Second, in the Annals of Internal Medicine study, the low-carb dieters lost (and regained) almost exactly the same amounts of weight as did the low-fat dieters. This may be because both groups received regular instructional sessions lasting from 75 to 90 minuntes throughout the two years of the study. Or it may be because the low-carb group was treated differently from the low-fat group. The low-carb group began the study at 20 grams of carbs per day, but at three months they were raised 5 grams of carbs per week until they reached a level of carbs at which they could maintain their weight. The low-fat group began the study eating 1200 to 1800 calories per day with less than 30% of their calories from fat, but they were never transitioned to a maintenance level of calories per day. In contrast with the low-carb group, at the end of the study the prescribed regimen for the low-fat group had not changed. It is hard to know how much additional weight the low-carb participants would have lost if they had been allowed to transition to their Critical Carbohydrate Level for Losing (i.e. the number of carbs that would allow them to continue losing 1-2 pounds per week) rather than being moved directly to a maintenance program.
Third, the weight loss in the low-carb group was not a loss of water weight. Both groups experienced similar reductions in lean mass (about 5%) and in fat mass (11% to 20%).
Fourth, in all three studies, the LDL cholesterol increased for the low-carb groups at three to six months, but was at or below baseline by the end of the study. Why this happens is not clear, but it seems to be a common finding when people begin a low-carb diet. Unfortunately none of the three studies measured LDL particle size, an important factor because small, dense LDL particles are more atherogenic than large, fluffy LDL particles. And people with higher HDL, as was seen in the low-carb group, tend to have the large, fluffy form of LDL cholesterol.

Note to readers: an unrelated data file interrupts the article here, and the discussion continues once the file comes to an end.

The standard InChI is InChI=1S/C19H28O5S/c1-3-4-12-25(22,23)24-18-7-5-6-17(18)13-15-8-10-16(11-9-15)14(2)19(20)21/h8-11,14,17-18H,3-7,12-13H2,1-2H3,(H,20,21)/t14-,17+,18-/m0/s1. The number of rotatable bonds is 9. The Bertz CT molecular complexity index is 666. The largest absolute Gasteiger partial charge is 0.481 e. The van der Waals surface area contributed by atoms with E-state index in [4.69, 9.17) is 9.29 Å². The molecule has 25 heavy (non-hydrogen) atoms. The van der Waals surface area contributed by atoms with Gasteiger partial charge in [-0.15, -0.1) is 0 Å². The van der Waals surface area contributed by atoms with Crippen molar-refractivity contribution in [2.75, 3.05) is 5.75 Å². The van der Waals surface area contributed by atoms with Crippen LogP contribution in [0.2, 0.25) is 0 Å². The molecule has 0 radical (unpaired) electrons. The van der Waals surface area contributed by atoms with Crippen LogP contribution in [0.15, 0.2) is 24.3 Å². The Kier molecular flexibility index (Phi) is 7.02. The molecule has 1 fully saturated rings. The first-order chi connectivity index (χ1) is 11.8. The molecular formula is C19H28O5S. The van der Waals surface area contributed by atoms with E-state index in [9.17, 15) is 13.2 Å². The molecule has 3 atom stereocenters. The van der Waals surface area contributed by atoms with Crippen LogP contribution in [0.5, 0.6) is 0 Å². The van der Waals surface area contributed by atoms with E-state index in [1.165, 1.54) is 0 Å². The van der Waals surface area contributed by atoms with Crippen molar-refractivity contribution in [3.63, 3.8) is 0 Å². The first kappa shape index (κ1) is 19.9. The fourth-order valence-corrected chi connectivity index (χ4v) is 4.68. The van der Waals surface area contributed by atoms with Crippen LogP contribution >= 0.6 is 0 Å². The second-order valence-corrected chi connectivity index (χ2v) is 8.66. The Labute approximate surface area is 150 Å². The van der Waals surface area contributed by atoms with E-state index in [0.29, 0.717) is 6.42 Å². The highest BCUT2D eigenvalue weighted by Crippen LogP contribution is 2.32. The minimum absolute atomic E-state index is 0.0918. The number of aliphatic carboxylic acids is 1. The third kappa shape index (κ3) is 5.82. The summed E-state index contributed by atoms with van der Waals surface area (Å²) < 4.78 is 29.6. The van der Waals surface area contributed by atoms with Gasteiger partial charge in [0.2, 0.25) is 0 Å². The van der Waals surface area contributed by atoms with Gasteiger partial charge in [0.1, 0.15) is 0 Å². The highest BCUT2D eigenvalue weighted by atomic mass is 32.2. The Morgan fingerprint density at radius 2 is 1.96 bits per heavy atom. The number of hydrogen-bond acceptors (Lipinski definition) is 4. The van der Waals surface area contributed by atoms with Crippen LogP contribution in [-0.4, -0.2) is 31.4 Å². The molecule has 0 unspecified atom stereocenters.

Fifth, an interesting aspect of the Annals of Internal Medicine study was the fact that it addressed the issue of dieting and bone loss. Both the low-carb and low-fat groups lost 1.5% or less of their bone mineral density during the course of the study. A small loss is unsurprising because the bones of both groups had less weight to carry as the study went on. However, there was no between-group difference in loss of bone mineral density in either the hip or the lumbar spine. There are blogs all over the internet suggesting that the relatively high protein intake of a low-carb diet causes calcium to be leached from bones and results in osteoporosis. The theoretical basis of this idea is shaky at best, and in a practical sense the Annals of Internal Medicine study indicates that this type of fear mongering is unfounded.
To sum it up, low-carbers now have solid scientific evidence that low-carb works for weight loss and that it improves metabolic health markers as well. If your doctor objects to your practice of the low-carb lifestyle, you might want to print out these three articles, read them, and take them along to your next office visit. For those who are skeptical about the benefits of low-carb, the positive scientific evidence is only getting stronger.